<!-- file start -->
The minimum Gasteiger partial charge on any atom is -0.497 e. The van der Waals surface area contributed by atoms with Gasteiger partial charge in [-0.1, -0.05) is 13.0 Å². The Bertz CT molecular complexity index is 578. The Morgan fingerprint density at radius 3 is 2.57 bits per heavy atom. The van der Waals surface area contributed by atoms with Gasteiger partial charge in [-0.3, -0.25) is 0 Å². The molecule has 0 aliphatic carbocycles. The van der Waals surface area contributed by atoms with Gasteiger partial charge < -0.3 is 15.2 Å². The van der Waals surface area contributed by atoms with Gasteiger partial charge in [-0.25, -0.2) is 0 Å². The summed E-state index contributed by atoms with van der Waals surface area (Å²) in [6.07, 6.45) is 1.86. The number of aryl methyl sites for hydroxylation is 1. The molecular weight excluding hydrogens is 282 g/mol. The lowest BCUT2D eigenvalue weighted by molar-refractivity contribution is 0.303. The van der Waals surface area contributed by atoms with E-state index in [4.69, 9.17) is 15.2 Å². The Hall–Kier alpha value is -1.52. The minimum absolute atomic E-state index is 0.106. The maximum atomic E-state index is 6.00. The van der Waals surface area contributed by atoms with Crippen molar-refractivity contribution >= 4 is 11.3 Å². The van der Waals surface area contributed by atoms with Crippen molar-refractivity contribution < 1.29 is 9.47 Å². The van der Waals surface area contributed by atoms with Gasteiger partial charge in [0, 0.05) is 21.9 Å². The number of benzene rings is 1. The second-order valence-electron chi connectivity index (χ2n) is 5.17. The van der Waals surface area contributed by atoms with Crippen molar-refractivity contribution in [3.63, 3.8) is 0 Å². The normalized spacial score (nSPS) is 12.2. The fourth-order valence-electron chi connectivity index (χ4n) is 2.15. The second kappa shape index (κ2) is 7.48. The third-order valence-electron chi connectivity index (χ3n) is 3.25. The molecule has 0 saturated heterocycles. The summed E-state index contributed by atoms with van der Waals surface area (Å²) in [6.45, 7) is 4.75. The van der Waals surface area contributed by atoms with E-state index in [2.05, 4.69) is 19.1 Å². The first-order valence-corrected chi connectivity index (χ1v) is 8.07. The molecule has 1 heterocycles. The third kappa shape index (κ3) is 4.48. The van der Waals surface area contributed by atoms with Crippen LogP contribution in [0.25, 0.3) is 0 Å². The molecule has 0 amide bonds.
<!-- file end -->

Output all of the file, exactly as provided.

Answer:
The minimum Gasteiger partial charge on any atom is -0.497 e. The van der Waals surface area contributed by atoms with Gasteiger partial charge in [-0.1, -0.05) is 13.0 Å². The Bertz CT molecular complexity index is 578. The Morgan fingerprint density at radius 3 is 2.57 bits per heavy atom. The van der Waals surface area contributed by atoms with Gasteiger partial charge in [-0.3, -0.25) is 0 Å². The molecule has 0 aliphatic carbocycles. The van der Waals surface area contributed by atoms with Gasteiger partial charge < -0.3 is 15.2 Å². The van der Waals surface area contributed by atoms with Gasteiger partial charge in [-0.25, -0.2) is 0 Å². The summed E-state index contributed by atoms with van der Waals surface area (Å²) in [6.07, 6.45) is 1.86. The number of aryl methyl sites for hydroxylation is 1. The molecular weight excluding hydrogens is 282 g/mol. The lowest BCUT2D eigenvalue weighted by molar-refractivity contribution is 0.303. The van der Waals surface area contributed by atoms with E-state index in [4.69, 9.17) is 15.2 Å². The Hall–Kier alpha value is -1.52. The minimum absolute atomic E-state index is 0.106. The maximum atomic E-state index is 6.00. The van der Waals surface area contributed by atoms with Crippen molar-refractivity contribution >= 4 is 11.3 Å². The van der Waals surface area contributed by atoms with Crippen molar-refractivity contribution < 1.29 is 9.47 Å². The van der Waals surface area contributed by atoms with Gasteiger partial charge in [0, 0.05) is 21.9 Å². The number of benzene rings is 1. The second-order valence-electron chi connectivity index (χ2n) is 5.17. The van der Waals surface area contributed by atoms with Crippen molar-refractivity contribution in [3.63, 3.8) is 0 Å². The normalized spacial score (nSPS) is 12.2. The fourth-order valence-electron chi connectivity index (χ4n) is 2.15. The second kappa shape index (κ2) is 7.48. The third-order valence-electron chi connectivity index (χ3n) is 3.25. The molecule has 0 saturated heterocycles. The summed E-state index contributed by atoms with van der Waals surface area (Å²) in [6.45, 7) is 4.75. The van der Waals surface area contributed by atoms with E-state index in [2.05, 4.69) is 19.1 Å². The first-order valence-corrected chi connectivity index (χ1v) is 8.07. The molecule has 1 heterocycles. The third kappa shape index (κ3) is 4.48. The van der Waals surface area contributed by atoms with Crippen LogP contribution in [0.25, 0.3) is 0 Å². The molecule has 0 amide bonds.